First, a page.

Voyage of the Cowdog
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Pitch one starts at the top of the gully separating the table scraps wall from ship rock. Climb an easy slab that wanders right into a steepening water groove and exit onto the ridge through a shallow chimney (5.8). Pitch two consists of basically moving the belay 60' up the scenic ridge to the base of the final pitch (5.5). Pitch three is the money pitch that justifies the mediocre 1st and 2nd pitch. Climb the airy slab through several steep bulges to a crux high step with entire height of the Picnic lunch wall beneath you (5.8+).
This route is located between table scraps wall and ship rock at the top of the gully. Hike up past the shipwreck wall until a faint trail takes off right, under the table scraps wall and then switchbacks up the gully, please try to find this path as the hillside is fragile. Walk off(adventurous but easily done w/o rappeling) to the misery ridge trail or rap the route(difficult) with at least a 60m rope that will BARELY make it down to the base of the third pitch and barely make down to the ground on the first pitch(use knots at the end of the rope). Rapping down the shallow gulley climbers left seems to be the best on the second pitch.
Bolts, Helmet, Slings useful
Photo by Tyler Roemer
Long distance shot of the last pitch
looking down from a boulder you can free solo just...
VOTCD. Photo by Tylerroemer.com
BETA PHOTO: The rope clearly marks the 3rd pitch of the route....
|Comments on Voyage of the Cowdog
May 22, 2010
Spectacular last pitch, fun climbing with a great position.
From: Crestline Ca.
Jun 27, 2010
Absolutely, Hands down the best finish to a two and a half pitch 5.9 sport route EVER!!! The exposure is incredible. Super Fun.
From: Bend, Or.
Sep 17, 2010
Whoever took the time to go buy bolts, haul a drill up there, find the line, clean it and put it up for us deserves my most sincere thanks. The position, the views, and the moves of this voyage are phenomenal. All three pitches are lots of fun. I was smiling for three days after I came down from it. That third pitch is as exciting and exposed as the famous 'Panic Point" on the monkey.
I was tempted to rappel all the way down from the anchors atop the 2nd pitch, but I think i would have knocked some huge rocks on top of myself. Instead me and my partner lowered/downclimb belayed each other to the 1st pitch anchors (from the ledge below the 3rd) and then rappeled down. Next time I'll try walking up and around.
|By Richard Denker|
From: Portland OR
Apr 11, 2011
This is a reasonable good climb. The start of the climb is at the very end of the walkable part of the gully between Table Scraps and the backside of Picnic Lunch Wall. The upper part of the first pitch appears to be skanky, but despite its appearance it was solid. The first pitch is just short of 35m long. The second pitch is harder then 5.2 (as reported in the guidebook) more like 5.4/5 and it is not on top of the ridge but on the right side, giving it really neat exposer. The third pitch is great. Though the high step near the end of the third pitch is considered the crux, I think the first pitch was harder.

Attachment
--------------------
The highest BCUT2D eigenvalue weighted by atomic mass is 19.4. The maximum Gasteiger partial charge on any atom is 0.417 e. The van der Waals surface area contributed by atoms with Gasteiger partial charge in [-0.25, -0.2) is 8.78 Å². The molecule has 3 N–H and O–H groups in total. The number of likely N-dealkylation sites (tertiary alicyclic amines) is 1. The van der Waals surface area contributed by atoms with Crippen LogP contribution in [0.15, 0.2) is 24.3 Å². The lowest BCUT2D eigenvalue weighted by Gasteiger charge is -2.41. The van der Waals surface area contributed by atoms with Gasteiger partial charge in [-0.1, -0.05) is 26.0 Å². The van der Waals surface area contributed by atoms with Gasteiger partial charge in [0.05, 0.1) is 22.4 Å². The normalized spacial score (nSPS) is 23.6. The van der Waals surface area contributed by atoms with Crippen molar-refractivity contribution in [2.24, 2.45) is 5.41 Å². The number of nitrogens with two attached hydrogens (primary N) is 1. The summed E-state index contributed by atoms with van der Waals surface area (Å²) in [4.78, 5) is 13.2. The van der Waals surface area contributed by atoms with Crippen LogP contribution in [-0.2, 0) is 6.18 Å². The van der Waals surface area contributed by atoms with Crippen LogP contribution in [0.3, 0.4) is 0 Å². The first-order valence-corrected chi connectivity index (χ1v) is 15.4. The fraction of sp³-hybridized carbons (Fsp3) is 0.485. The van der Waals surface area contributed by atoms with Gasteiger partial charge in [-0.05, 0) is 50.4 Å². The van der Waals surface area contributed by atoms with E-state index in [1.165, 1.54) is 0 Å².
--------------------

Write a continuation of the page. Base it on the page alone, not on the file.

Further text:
Getting off it is a bit of an adventure. At the top are two sets of anchors. The best-located anchor to rap off has a bad bolt. The other does not have chains and the biners left on it pinches the rope so it can not be pulled (I know, I had to prusik up the rope, realizing that unless we leave more biners there was no way we felt conformable in rapping, besides rapping the second pitch would also have been problematic, considering it is a low angle ridge, so we walked off in our rock shoes). Note we had a 70m rope, so I was not concern in rappelling the first pitch, but it appears that it would be a close call with a 60m rope. The walk off has an easy but exposed move (bolt protected), an unprotected, but not exposed 8’ down climb (or lower to a point where you drop the last few feet) and a long round about path to Aggro Gully.
|By John Rudolph|
May 16, 2011
- ***The second rappel bolt is gone on the final pitch****
Today I pulled the bolt out with my hand. I removed it so no one would haphazardly clip it. Once replaced, a 60 meter rope barely makes it back to anchors. From there down climb the second pitch. A final rappel just makes it to the ground at the highest point - tie knots!
From: cody, wy
Jun 13, 2011
A brand-new bolt has been re-placed at the top of the third pitch.
|By Steve Wolford|
Oct 14, 2011
The right anchor bolt at the top of the third pitch is blown again, and needs replacing, as it is very loose in the hole and ready to go.
|By Toby B|
Jan 16, 2012
Thanks for putting this up, Jon. Really a great route with outrageous position considering the difficulty. I ran up this with a friend of mine at the end of a beautiful winter day, and it was just a blast. Definitely a memory I'll hold onto for a while!
The exposure on the third pitch is great. I would recommend folks be a bit careful on this route as it is fairly new and some of the rock is still loose; I kicked off a softball sized chunk on P3 and watched it free fall a few hundred feet and land perilously close to the trail.